LAS VEGAS — Winning the Thomas K. Zaucha Entrepreneurial Excellence Award means a lot to Archie McGregor.
“Being recognized this way has to be the biggest event that’s happened to me in my life,” McGregor told SN. “I’ve received awards over the years, but when I was told about this award, all I could say was, ‘Wow!’
“It came as a total surprise that I would even be considered for an award like this.”
McGregor, who operates two Archie’s IGA stores in the Pacific Northwest, was scheduled to receive the award here Saturday night at the NGA board of directors’ dinner, the day before the start of NGA’s annual convention.
Peter Larkin , NGA president, told SN McGregor (right) was an obvious choice for the Zaucha Award “because he exemplifies the entrepreneurial spirit that makes independent grocers the backbone of our industry.
“He has two stores in two communities, and each is tailored to meet the needs of that community. He understands the need to differentiate and to respond to his separate markets — something I saw with my own eyes when I toured his stores.
“As with many other independent grocers, he has supported local community causes for years, and walking his store in St. Maries with him, it was clear he is regarded as a pillar of that community.
“He’s also been very involved with IGA and the Coca-Cola Retailing Research Council, and he proves that a one- or two-store grocer can achieve great heights in the industry if he is willing to be a leader — and Archie McGregor is a leader.”
The Zaucha Award — named for the man who headed the National Grocers Association for its first 27 years prior to retiring in 2010 — recognizes retailers who have shown tangible examples of persistence, vision and creative entrepreneurship during their food industry careers.
McGregor said he has met Zaucha on a couple of occasions, “and he’s been one of my inspirations — and I believe he will continue to be an inspiration to independent operators that have known him or who will hear of him through this award.”
According to McGregor, the future for independent operators is bright “because they are more involved within the communities they serve; they are committed to giving local shoppers the goods and services they want; and they are committed to supporting local activities.”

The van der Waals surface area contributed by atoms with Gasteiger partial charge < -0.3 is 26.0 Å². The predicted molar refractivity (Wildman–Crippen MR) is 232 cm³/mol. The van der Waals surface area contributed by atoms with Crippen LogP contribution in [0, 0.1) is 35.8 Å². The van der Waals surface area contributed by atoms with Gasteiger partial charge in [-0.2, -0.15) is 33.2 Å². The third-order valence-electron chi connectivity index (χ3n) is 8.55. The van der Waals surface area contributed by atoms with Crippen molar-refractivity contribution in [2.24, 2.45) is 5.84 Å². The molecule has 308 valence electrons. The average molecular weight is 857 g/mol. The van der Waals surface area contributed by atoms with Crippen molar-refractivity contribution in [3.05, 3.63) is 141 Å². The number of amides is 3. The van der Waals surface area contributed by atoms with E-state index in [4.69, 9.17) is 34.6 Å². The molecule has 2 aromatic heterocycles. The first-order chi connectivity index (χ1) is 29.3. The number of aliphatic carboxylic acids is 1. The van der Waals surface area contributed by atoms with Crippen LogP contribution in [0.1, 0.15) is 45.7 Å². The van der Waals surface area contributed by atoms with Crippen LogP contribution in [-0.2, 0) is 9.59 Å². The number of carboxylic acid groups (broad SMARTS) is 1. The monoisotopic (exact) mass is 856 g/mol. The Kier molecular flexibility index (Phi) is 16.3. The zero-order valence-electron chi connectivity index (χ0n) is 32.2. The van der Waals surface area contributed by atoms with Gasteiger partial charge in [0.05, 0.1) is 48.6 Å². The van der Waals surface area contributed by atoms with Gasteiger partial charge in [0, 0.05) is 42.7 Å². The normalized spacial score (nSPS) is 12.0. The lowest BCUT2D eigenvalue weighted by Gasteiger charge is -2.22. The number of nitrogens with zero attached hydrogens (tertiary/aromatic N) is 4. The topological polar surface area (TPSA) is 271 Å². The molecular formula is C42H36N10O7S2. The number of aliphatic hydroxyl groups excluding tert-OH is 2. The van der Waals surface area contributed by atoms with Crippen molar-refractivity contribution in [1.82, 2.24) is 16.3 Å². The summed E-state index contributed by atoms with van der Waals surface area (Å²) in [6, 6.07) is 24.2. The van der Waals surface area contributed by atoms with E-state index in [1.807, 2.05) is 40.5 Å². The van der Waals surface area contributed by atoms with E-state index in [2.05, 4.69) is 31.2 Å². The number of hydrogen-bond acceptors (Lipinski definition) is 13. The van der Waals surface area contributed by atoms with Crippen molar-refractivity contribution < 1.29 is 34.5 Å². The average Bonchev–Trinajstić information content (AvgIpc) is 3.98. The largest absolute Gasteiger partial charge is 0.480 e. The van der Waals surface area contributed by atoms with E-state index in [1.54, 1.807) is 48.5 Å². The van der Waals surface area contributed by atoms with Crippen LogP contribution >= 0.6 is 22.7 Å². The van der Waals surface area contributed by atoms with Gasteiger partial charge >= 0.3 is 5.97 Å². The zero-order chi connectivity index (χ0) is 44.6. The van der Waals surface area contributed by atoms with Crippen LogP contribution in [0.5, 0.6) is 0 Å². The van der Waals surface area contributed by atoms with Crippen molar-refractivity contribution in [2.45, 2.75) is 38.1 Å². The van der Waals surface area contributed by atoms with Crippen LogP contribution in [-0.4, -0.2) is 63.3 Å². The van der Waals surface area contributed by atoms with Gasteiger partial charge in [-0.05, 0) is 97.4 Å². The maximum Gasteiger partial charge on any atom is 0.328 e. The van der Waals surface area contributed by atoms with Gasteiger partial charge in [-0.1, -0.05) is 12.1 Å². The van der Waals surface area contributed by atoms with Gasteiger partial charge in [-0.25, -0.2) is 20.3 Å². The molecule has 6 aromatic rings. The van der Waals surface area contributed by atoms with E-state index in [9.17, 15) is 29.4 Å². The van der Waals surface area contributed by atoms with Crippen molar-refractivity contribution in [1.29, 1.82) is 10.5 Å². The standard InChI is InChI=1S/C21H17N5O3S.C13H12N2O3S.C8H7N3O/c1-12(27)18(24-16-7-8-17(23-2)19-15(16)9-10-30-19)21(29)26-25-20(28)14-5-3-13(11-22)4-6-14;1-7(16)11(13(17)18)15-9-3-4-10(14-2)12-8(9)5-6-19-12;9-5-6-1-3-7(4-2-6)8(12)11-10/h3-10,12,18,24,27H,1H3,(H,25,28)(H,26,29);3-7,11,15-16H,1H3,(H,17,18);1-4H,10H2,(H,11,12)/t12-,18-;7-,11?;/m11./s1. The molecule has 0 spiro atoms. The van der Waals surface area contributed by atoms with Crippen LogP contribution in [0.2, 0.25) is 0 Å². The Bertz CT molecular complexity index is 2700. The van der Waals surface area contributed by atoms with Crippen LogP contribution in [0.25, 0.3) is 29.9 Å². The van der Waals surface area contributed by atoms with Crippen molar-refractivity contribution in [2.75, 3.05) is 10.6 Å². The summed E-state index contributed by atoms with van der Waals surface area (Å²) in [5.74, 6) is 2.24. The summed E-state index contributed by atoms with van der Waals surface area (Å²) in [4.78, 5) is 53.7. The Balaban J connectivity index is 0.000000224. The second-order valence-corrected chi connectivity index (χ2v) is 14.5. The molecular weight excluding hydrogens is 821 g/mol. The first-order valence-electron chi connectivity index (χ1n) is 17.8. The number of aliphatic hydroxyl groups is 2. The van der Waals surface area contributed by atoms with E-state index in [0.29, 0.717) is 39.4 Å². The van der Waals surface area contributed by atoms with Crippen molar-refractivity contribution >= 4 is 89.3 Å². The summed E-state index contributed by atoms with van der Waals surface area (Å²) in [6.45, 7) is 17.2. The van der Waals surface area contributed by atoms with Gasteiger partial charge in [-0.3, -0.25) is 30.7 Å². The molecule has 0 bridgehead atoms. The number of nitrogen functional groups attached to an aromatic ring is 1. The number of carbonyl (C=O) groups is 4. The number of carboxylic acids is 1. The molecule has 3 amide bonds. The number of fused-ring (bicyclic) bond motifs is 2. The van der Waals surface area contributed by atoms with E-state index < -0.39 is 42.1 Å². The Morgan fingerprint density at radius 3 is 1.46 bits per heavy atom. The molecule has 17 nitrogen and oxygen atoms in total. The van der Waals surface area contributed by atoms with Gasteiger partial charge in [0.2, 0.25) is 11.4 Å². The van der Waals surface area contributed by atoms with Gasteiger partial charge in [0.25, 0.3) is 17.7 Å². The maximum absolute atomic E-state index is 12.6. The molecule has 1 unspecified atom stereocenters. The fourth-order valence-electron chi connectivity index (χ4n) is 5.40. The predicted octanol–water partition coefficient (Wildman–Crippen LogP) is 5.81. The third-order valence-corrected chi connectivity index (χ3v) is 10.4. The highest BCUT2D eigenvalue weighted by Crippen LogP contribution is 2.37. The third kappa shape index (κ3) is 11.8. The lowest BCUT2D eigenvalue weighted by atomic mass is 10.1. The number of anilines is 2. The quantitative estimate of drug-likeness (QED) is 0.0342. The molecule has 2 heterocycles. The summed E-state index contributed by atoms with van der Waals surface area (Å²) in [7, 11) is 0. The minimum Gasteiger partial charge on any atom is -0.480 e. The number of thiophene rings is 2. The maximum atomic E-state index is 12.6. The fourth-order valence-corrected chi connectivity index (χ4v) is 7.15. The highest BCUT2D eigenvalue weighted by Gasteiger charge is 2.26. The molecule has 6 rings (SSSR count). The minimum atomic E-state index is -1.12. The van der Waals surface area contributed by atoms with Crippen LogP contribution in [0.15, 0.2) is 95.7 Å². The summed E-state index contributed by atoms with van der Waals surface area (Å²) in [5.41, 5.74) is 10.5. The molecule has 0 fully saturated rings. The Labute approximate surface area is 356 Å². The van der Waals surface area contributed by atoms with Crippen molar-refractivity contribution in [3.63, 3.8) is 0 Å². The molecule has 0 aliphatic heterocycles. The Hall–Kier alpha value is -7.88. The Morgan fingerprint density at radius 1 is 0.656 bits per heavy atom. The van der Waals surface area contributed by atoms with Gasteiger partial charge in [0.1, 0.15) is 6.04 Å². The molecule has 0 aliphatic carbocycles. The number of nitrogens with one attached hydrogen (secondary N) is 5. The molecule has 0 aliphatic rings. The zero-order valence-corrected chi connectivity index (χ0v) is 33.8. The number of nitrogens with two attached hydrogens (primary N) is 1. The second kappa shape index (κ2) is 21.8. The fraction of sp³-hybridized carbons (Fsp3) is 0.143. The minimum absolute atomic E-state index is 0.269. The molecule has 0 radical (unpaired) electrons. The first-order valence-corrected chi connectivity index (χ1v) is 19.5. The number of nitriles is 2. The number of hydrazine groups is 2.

McGregor started his grocery career in 1957, when he went to work for his father, who owned a single store in the Spokane, Wash., area. When his father sold that store in 1960 and bought a motel with a convenience store on the same property in Coeur d’Alene, Idaho, McGregor continued to work with him before those businesses were sold, after which he went to work for Albertsons for six years.
Recalling that experience, McGregor said, “It was a great organization for training people, and I learned a lot about having good maintenance programs, good follow-through and getting new items on the shelves.
“But I also learned about the ins and outs of how a chain operates, especially with regard to the gap between the time an opportunity arises and when a decision is finally made after it goes through the system.
“As an independent you must not be afraid to make decisions as fast as you can, and you’ve also got to make sure you stay in touch with your customers on a very personal basis.”
In 1986 McGregor had an opportunity to acquire a 26,000-square-foot IGA store in St. Maries, Idaho, that had been closed — a store he called Archie’s IGA after soliciting local opinion.
He acquired a second store — Glenwood IGA, a 15,000-square-footer in the Glenwood neighborhood of Orifino, Idaho, near Lewiston — a few years later but sold it two years ago after operating it for five years. “It didn’t fit our mold,” McGregor explained.
In 2004 he acquired another location — a 43,000-square-foot store in Pullman, Wash., that was called Dissmores IGA, a name he retained because of its local equity.
The company is looking for additional stores, he noted.
Besides the size difference, the company’s two stores differ in scope from one another, McGregor pointed out. “The store in Pullman is near Washington State University, so it’s in a college community, and our events there are built around the college to some degree — though while students come and go, there’s still a base community there that we have to please.”